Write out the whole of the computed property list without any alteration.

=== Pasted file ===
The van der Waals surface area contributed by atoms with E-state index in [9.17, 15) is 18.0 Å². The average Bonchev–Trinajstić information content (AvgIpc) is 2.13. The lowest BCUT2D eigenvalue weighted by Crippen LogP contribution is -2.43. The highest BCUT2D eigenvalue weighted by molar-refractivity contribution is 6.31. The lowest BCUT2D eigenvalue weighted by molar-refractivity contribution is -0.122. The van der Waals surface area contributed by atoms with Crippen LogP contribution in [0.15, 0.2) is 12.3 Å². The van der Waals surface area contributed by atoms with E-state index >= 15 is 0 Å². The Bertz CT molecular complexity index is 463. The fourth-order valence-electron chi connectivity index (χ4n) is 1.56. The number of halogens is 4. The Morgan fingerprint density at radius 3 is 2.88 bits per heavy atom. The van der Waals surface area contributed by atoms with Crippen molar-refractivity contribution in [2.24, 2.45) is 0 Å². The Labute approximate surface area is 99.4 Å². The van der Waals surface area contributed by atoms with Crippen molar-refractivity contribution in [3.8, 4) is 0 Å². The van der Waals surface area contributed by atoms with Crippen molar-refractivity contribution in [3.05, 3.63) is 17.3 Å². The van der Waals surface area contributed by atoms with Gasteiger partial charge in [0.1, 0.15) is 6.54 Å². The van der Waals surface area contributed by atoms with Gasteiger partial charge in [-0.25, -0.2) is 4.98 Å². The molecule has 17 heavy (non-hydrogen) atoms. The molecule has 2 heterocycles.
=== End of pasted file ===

The van der Waals surface area contributed by atoms with E-state index in [9.17, 15) is 18.0 Å². The average Bonchev–Trinajstić information content (AvgIpc) is 2.13. The lowest BCUT2D eigenvalue weighted by Crippen LogP contribution is -2.43. The highest BCUT2D eigenvalue weighted by molar-refractivity contribution is 6.31. The lowest BCUT2D eigenvalue weighted by molar-refractivity contribution is -0.122. The van der Waals surface area contributed by atoms with Crippen LogP contribution in [0.15, 0.2) is 12.3 Å². The van der Waals surface area contributed by atoms with E-state index >= 15 is 0 Å². The Bertz CT molecular complexity index is 463. The fourth-order valence-electron chi connectivity index (χ4n) is 1.56. The number of halogens is 4. The Morgan fingerprint density at radius 3 is 2.88 bits per heavy atom. The van der Waals surface area contributed by atoms with Crippen molar-refractivity contribution in [2.24, 2.45) is 0 Å². The Labute approximate surface area is 99.4 Å². The van der Waals surface area contributed by atoms with Crippen molar-refractivity contribution in [3.8, 4) is 0 Å². The van der Waals surface area contributed by atoms with Crippen molar-refractivity contribution in [3.05, 3.63) is 17.3 Å². The van der Waals surface area contributed by atoms with Gasteiger partial charge in [0.1, 0.15) is 6.54 Å². The van der Waals surface area contributed by atoms with Gasteiger partial charge in [-0.25, -0.2) is 4.98 Å². The molecule has 17 heavy (non-hydrogen) atoms. The molecule has 2 heterocycles.